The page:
Xavier Padilla’s Torzal Custom Electric Bass

The Xavier Padilla Custom electric bass guitar, built by Jerome Little of Little Guitar Works, is an amazing example of ergonomic guitar design from its unusual body design to its Torzal Twisted Neck.

Padilla Electric Bass Guitar

Six to eight months of discussions with Xavier Padilla resulted in very detailed design requirements. In fact, Jerome Little indicated that he “printed out just some of the correspondence to have as a reference in the shop…resulting in a 1.5″ stack of paper!” The product of their efforts is a showcase of ergonomic instrument design. The following are just some of its elements…

Padilla Electric Bass Guitar Strap Detail

Playing the instrument in a classical position was an important consideration and so the lower bout’s leg cutaway was designed with this in mind. The upper horn shape was also important to positioning the body properly so it too is shaped accordingly. Jerome Little also pointed out an interesting element of the upper horn design (seen to the left) which “houses the strap button (and strap) inside a sliding cover so that the strap can come straight out and over the shoulder and yet the strap button doesn’t dig into the chest.”

Padilla Electric Bass Guitar Closeup

The body incorporates a number of design elements as well. As with other ergonomic designs, the picking arm has excellent support. In addition, the “plane of the strings is angled up at the bridge to reduce the necessity of bending the wrist.” The body also incorporates a thumb rest all along the bass side of the body (seen in the image above) in what would be the position of a fifth bass string.

Jerome Little’s Torzal Twist Neck is yet another example of ergonomic design. Its downward twist at the nut (approximately 15-20 degrees) reduces wrist stress since the player can fret with a straighter wrist.

For more on Jerome Little’s fine work, I suggest visiting Little Guitar Works. Finally, many thanks to Jerome Little for sharing further details about his design.

UPDATE: For more on this instrument, see Padilla Solos On His Little Guitar Works Torzal Bass Guitar. Also check out recent coverage on a Padilla Style Torzal Twist Bass.

13 Responses to “Xavier Padilla’s Torzal Custom Electric Bass”

  1. That is one beautiful bass. Thanks for sharing.

    1. Thank you for stopping by! I agree wholeheartedly that this Little Guitar Works design is beautiful. It goes to show that ergonomics and aesthetics are not mutually exclusive.

  2. Very nice! I like it.

  3. James and Ziomal – Thank you both for stopping by. There’s a good deal more to come including further progress on my guitar build. I just received a few parts I needed in order to proceed so stay tuned.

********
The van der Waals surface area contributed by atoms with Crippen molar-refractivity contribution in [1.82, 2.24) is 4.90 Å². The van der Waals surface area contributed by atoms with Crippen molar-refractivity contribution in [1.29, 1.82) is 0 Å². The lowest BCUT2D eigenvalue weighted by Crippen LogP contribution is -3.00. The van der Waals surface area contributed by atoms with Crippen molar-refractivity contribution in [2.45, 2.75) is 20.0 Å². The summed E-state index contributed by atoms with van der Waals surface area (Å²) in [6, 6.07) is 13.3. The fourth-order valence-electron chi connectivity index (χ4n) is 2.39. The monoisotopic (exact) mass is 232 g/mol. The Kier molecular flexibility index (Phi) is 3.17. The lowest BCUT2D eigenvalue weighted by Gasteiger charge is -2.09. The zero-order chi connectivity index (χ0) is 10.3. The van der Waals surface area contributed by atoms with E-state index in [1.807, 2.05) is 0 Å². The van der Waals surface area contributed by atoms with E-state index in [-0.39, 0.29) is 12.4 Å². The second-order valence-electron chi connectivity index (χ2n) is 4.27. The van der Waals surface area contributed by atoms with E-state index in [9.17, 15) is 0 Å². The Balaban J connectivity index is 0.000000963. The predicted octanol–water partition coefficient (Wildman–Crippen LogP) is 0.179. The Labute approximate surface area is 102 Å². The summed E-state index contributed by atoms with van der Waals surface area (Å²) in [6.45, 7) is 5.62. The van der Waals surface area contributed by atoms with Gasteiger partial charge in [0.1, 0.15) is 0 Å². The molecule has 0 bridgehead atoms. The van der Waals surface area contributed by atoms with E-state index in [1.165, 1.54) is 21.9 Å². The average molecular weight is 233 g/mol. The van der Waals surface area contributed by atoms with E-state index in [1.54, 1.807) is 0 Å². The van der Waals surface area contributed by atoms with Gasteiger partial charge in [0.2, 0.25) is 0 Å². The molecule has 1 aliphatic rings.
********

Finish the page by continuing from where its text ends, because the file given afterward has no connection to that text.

4. you are a person after my own heart! Amaaaazing site!! I love these freakin’ freaky guitars. I feel inspired to pick up where I left off too long ago and finish my own loopy design. Thanks, mate.

    1. whinestone – Glad you’re enjoying the site! This post was particularly special for me because of the direct connection to what I’m exploring on the site. It was exciting to communicate with someone like Jerome Little of Little Guitar Works – a luthier who is serious about ergonomic design and willing to move away from the conventions of half century old electric guitar designs.

  5. […] 5) I used to play a lot of guitar and bass, so I was happy to find this site, the Ergonomic Guitar, with some special tags on cool Bass Guitars. […]

  6. Nice looking instrument! When you say “play in classical position,” were you referring to classical upright style or something like a one-finger-per-fret bass guitar style? Thanks for the heads up, too!

    1. Hi Ryan! Welcome!

      My understanding from discussions with Jerome Little was that this was for playing in classical guitar position while sitting although its pretty obvious that the instrument would require a strap to be played one way or another. It really is geared toward performing while standing. Take a look at the Padilla performance I reference at the end of the article above and you’ll see its played conventionally. It also gives a better sense of the dimensions of the instrument.

  7. that bass is awsome i particually liked the way the neck curved and the the thumb rest. verry good work

    1. Jerome Little of Little Guitar Works is without a doubt a top notch luthier with exciting ideas.

  8. That is beautiful!! Would it be possible to purchase one in a five string version??

    1. Hi Josh – Welcome to the site! You’ll want to touch base with Jerome Little of Little Guitar Works about that. Given that he works in custom guitars, I’ll guess he can accommodate a five string.

      Let me know how you make out!